But I still understand the struggle, even if I don't entirely excuse it.

However, even if you want to blast Pau, it's important to remember this problem isn't just about him. In fact, he's actually a microcosm of a much larger problem. From top to bottom, the Lakers carry the vibe of a group expecting to be disassembled. And honestly, why shouldn't they?

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Kobe will be here after March 15. Everyone else? Who knows?

The preseason began with a dramatic attempt at a roster makeover, making perfectly clear the front office's opinion that these Lakers aren't good enough as constructed to win a title. Mitch Kupchak admitted soon after the team still wants to make moves, and everybody beyond Kobe is fair game. Each game since has been a reminder of how laborious a chore putting the ball in the basket remains. Of how this team desperately needs more playmakers along the perimeter. Of the lack of consistent scoring options beyond its Big Three. Of Mike Brown's lingering dissatisfaction with the options at his fingertips, which leads to excessive tinkering and, to be blunt, some bizarre decisions. (Dusting off Josh McRoberts while down 13 in the first quarter against Phoenix? Really? Really?)

None of this provides the slightest reason for players to feel good about the prospects of the team remaining intact. That being the case, attempts to buy into success as a group perhaps feel pointless, regardless of whether each individual player thinks he's staying or leaving. Like Kobe said, Pau is a pillar of these Lakers. If he were traded, by definition, this team changes dramatically, which means all effort expended to grow comfortable alongside Gasol in Brown's system goes out the door with him. Same thing if Andrew Bynum were moved. Even if just a B-level move were made, whether through the trade exception for someone like Ramon Sessions, adding Gilbert Arenas or swapping current role players for new ones, the rotation would change again for the umpteenth time this season, and perhaps even the schemes would change. Thus, another start from scratch, hardly the stuff of inspiration.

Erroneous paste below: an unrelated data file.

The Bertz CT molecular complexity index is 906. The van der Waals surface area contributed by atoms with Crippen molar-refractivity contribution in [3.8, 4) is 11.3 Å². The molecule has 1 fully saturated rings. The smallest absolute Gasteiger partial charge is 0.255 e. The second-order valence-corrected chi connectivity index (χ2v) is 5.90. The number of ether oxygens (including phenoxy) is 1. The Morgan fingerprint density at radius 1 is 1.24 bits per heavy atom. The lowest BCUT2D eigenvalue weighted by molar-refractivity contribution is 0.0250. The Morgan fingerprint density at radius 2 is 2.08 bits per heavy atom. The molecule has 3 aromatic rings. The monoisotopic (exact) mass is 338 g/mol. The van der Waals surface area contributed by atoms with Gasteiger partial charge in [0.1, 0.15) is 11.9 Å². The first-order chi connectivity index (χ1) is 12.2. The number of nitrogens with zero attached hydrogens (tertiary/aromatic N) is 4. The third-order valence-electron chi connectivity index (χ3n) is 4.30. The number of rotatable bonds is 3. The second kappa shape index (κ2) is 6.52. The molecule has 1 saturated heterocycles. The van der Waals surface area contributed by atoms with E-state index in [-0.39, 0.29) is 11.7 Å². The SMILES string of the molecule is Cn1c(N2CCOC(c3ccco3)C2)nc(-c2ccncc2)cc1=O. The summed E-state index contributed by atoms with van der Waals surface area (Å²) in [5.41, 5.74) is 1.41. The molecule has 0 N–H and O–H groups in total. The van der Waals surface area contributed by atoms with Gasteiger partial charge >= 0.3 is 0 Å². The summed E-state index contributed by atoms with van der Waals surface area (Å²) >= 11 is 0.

Physically, I don't sense players going through the motions. Guys largely work hard and hustle. But mentally, I do wonder at times how large the commitment is, given how uncommitted the brass seems toward them.

Ultimately, there is a decision to be made about Gasol, along with everyone else on this team. I realize it's not as easy as Mitch snapping his fingers and "making a trade." Players like McRoberts, Troy Murphy and Jason Kapono can't even be traded until March 1. And if the Lakers remain interested in Dwight Howard, hanging onto various options until the 11th hour of the trade deadline may be required. In other words, there's an inherent and perhaps unavoidable wait involved.

Unfortunately, that probably means inherent and perhaps unavoidable problems in L.A. until that wait ends.